On the web, the hot-potato scanning pattern occurs when users gaze at an item in which they are not interested, then look away and avoid fixating on that area on that page, and sometimes on other pages on the website, and even on completely different websites.
People scroll vertically more than they used to, but new eyetracking data shows that they will still look more above the page fold than below it.
I wrote this blog post with Jess from People For Research, about how to design the best research experience:
There’s no one perfect way to do user research. Every method has its pros and cons. The key is to design the research process. Just like anything else you might design (a website, a gadget, or a garden) it’s about:
Defining the problem(s) you want to solve
Coming up with a solution that works within the constraints of time and budget
Read the rest at People For Research.
Enjoy the road because there is no finish line — there’s no end-point to a transformation. Jabi said there isn’t a single company that’s working 100% as they’d like it to in their portfolio, just as there isn’t a single traditional company out there in the world performing 100% as we’d like it to. To start this process is to embark on a lifelong journey of learning.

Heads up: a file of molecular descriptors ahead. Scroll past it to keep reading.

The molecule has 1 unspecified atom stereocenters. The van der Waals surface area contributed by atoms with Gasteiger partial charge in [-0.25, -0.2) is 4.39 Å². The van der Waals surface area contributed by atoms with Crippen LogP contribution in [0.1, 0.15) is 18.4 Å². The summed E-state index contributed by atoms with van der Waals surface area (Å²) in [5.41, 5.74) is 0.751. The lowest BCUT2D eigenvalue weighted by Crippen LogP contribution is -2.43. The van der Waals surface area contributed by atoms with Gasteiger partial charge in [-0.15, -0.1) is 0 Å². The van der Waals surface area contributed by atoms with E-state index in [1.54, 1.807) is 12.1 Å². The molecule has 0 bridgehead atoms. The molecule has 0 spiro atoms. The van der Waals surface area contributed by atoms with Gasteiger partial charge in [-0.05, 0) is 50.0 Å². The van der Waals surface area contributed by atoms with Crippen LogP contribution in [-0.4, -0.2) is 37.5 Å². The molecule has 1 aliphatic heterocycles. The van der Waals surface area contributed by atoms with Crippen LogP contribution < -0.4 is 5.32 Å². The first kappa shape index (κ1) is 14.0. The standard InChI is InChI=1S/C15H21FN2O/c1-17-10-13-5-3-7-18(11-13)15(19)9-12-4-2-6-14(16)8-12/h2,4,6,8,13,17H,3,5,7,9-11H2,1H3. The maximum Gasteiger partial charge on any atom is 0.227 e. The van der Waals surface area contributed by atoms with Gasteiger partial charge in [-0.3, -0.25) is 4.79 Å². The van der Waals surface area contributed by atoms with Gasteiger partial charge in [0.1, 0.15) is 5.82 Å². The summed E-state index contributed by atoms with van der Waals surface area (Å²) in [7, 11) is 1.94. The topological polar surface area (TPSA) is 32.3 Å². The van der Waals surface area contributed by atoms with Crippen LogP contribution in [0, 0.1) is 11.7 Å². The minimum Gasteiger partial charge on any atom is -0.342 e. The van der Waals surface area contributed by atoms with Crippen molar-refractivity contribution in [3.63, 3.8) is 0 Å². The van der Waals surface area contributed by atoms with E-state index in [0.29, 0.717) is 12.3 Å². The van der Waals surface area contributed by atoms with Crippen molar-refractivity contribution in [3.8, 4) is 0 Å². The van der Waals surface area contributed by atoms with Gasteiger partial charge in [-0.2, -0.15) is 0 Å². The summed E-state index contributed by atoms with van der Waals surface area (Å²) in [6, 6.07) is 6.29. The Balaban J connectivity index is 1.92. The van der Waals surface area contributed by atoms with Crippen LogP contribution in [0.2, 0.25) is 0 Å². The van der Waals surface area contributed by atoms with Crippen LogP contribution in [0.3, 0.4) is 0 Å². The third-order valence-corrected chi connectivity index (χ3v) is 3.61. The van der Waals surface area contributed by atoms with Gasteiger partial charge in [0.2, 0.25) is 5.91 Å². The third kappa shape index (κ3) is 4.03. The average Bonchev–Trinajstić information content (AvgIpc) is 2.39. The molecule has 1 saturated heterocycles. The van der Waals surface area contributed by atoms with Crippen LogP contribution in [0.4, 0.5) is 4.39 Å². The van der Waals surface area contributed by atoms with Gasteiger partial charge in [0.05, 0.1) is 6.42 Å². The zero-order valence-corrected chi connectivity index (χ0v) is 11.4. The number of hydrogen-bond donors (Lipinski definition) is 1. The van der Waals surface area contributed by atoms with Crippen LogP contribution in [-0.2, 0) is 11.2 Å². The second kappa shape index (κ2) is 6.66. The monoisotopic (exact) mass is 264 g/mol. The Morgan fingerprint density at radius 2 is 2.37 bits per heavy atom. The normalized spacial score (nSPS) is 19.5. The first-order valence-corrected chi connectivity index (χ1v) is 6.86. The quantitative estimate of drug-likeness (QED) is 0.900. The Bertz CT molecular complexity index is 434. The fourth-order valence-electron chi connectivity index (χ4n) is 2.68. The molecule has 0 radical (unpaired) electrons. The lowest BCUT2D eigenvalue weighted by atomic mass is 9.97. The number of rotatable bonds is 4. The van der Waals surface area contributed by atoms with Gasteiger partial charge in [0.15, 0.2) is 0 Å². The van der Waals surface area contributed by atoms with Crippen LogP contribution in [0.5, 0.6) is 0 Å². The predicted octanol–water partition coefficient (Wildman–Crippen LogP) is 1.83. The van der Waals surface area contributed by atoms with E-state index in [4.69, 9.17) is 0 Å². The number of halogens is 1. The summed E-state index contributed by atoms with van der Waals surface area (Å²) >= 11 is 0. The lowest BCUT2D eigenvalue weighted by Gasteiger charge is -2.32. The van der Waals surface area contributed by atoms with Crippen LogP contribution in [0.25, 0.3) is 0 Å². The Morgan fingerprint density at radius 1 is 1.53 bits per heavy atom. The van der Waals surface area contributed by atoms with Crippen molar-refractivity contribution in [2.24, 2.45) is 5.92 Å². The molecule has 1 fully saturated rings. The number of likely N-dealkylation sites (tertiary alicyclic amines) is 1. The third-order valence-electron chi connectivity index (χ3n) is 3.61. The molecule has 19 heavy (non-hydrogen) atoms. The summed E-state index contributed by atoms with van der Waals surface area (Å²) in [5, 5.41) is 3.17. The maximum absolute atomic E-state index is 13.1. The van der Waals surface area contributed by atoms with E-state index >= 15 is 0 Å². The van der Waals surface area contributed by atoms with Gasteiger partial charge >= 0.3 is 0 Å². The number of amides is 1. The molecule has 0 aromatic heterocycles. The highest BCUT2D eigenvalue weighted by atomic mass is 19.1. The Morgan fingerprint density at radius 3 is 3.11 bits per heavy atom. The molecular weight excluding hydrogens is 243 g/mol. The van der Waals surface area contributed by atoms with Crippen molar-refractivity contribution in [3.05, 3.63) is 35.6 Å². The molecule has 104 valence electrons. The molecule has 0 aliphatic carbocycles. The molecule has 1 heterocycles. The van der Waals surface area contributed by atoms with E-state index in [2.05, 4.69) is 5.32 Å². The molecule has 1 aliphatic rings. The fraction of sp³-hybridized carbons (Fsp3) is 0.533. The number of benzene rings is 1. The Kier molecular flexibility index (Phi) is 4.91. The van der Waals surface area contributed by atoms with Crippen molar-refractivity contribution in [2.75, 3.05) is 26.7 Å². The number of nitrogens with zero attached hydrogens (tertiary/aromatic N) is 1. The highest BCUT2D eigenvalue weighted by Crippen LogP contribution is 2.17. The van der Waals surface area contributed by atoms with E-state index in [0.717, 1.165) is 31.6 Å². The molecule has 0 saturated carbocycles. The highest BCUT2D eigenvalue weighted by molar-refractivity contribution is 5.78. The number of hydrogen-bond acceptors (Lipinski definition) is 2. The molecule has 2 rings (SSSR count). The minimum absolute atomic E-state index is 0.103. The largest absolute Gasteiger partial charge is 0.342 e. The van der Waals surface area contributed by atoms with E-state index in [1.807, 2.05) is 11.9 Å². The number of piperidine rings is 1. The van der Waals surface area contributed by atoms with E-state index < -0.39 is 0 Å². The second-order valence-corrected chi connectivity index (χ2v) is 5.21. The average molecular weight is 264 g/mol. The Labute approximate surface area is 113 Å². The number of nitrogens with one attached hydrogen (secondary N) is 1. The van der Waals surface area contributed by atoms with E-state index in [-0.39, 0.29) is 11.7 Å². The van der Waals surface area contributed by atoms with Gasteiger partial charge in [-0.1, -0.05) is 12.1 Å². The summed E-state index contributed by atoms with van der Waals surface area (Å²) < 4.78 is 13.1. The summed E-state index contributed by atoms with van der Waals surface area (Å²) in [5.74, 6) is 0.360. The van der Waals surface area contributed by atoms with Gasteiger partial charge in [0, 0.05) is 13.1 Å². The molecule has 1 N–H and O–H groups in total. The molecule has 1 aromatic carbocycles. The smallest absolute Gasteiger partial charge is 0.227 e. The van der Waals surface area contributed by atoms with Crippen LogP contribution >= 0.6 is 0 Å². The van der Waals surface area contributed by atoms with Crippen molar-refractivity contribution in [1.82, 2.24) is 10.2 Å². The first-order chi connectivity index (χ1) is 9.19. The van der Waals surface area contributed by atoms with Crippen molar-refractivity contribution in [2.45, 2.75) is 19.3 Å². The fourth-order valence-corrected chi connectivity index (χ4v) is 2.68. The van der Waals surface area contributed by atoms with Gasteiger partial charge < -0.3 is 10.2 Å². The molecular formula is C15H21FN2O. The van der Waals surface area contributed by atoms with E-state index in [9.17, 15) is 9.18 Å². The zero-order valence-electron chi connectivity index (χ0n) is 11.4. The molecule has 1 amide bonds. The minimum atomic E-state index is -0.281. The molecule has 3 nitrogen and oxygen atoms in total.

Upon reflection, I noticed when I explain what I do, I assume the why and focus on how. This is a bad habit. I also realized that why and how are inseparable. It’s impossible to understand the value of planning for design without grasping the nature of the work. To argue for user research, content strategy, information architecture, and participatory design, we must integrate why and how.